Land Portal | Securing Land Rights Through Open Data
25 October 2021
Authors: 
Mr. Charl-Thom Bayer
Ms. Laura Meggiolaro
Madagascar
Senegal
Global

FAO VGGT Closing Events
27 October 2021 to 28 October 2021
South-Eastern Asia
Cambodia
Laos
Myanmar
Vietnam
Global

Over the past nine years, the project on Supporting Implementation of the Voluntary Guidelines on the Responsible Governance of Tenure of Land, Fisheries and Forests (VGGT)has helped countries make political commitments towards the eradication of hunger, f

Organizers: 
Land Portal Foundation
Food and Agriculture Organization of the United Nations
1 November 2021 to 4 November 2021

Location

Hybrid format - Online and in Kigali, Rwanda
Rwanda
RW
Africa

ABOUT THE EVENT

Land Governance for Safeguarding Art, Culture, and Heritage Towards the Africa We Want

Organizers: 
African Land Policy Centre

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Quantifying Tenure Risk (QTR)
Land: Enhancing Governance for Economic Development (LEGEND)

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Countries

Mahama Refugee camp for Burundian refugees in Rwanda 2015, Photo by UNHCR – Shaban Masengesho

Burundi is a small landlocked country in East Africa, neighbouring Rwanda, Tanzania and the Democratic Republic of Congo. Burundi has a total surface area of 27,840 km² of which 25,680 km² are land and 2160 km² are water. Burundi’s colonial and post-colonial history has been closely intertwined with neighbouring Rwanda and has been deeply scarred by periods of social conflict and civil war, contributing to the outflow and influx of large numbers of refugees.

Somkhele Coal Mine, photo by Rob Symons/GroundUp (CC BY-NC-ND 2.0)

In 2019 South Africa had a population of 58.5 million people. The country has a land surface area of 1,220,000 km². Of this, around 11% of the land is arable. There are significant ecological variations ranging from dry conditions (desert and semi desert) in the west to two bands of higher rainfall in the east. South Africa is considered to be a water scarce country, with this scarcity exacerbated by extreme social and economic inequality. Just 28% of the land surface receives 600 mm or more of rain per annum. This means that most of the land is suitable only for livestock or wildlife production.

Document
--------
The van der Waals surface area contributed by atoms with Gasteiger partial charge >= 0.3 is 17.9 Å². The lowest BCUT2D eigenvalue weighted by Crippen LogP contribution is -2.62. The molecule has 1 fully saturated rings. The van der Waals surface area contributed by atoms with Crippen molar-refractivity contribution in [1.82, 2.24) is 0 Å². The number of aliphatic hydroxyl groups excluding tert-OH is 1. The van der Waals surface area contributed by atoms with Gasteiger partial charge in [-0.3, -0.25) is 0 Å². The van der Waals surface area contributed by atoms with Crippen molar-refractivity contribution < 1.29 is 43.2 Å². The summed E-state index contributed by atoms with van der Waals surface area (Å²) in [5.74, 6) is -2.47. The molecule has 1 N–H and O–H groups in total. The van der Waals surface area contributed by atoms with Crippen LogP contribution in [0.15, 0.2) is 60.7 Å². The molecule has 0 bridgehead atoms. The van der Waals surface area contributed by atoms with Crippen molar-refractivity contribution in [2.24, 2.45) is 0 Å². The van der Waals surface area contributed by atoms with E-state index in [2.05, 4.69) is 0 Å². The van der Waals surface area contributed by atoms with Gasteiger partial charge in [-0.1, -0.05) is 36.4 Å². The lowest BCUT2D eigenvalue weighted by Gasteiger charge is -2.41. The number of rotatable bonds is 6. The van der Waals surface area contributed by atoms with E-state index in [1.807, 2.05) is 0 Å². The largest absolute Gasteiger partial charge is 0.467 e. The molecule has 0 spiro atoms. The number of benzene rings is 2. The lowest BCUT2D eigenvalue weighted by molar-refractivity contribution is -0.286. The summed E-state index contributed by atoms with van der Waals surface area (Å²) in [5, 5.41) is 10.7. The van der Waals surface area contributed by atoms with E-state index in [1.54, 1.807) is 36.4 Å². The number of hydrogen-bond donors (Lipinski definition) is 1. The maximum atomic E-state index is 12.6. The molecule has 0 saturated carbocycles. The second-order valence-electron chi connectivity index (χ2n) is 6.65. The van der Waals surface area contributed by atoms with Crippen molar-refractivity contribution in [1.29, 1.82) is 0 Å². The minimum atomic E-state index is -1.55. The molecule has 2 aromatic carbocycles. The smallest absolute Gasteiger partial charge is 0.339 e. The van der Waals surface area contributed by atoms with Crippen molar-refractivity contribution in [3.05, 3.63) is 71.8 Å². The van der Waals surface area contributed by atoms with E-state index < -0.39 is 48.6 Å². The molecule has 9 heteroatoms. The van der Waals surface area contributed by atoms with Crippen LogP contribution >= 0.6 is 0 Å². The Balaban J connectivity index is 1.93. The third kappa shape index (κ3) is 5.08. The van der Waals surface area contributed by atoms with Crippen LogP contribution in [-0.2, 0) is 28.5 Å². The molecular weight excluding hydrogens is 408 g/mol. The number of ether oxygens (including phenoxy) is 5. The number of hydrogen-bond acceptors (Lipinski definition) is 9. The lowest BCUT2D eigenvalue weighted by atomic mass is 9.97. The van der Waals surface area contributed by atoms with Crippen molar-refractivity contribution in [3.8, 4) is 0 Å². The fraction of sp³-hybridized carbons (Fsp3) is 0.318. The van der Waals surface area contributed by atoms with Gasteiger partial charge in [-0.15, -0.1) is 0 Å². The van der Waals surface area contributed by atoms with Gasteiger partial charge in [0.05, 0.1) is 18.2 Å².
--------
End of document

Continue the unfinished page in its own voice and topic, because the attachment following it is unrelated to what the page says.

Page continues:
Issues

Restoration is an urgent correction to the past and current global land degradation trends, to return forest cover, improve food security, and tackle climate change – among other goals. It has been estimated over 2 billion hectares of degraded land provide opportunities for forest and landscape restoration [1]. In September 2011, world leaders launched global Bonn Challenge – a voluntary global initiative that aimed to restore 150 million hectares of degraded land by 2020 [2].

The global Forest Landscape Restoration (FLR) movement is gaining momentum. Thus, it is important to clarify what FLR is, the concepts, opportunities, challenges and its future implications.

Learn more about opportunities, challenges and approaches in forest and Landscape restoration...

 

Source: http://www.bonnchallenge.org/.

 

With secure land tenure, Indigenous Peoples and local communities can realize human rights, achieve economic growth, protect the environment, and maintain cultural integrity. For centuries, Indigenous Peoples and local communities (IPLCs) have used, managed and depended on collectively-held land for food supplies, cultural and spiritual traditions, and other livelihood needs. Historically governed through customary tenure systems rooted in community norms and practices that often go back centuries, governments often consider such community land as vacant, idle, or state-owned property.  Statutory recognition and protection of indigenous and community land rights continues to be a major challenge.

Learn more about challenges concerning Indigenous & Community Land Rights.

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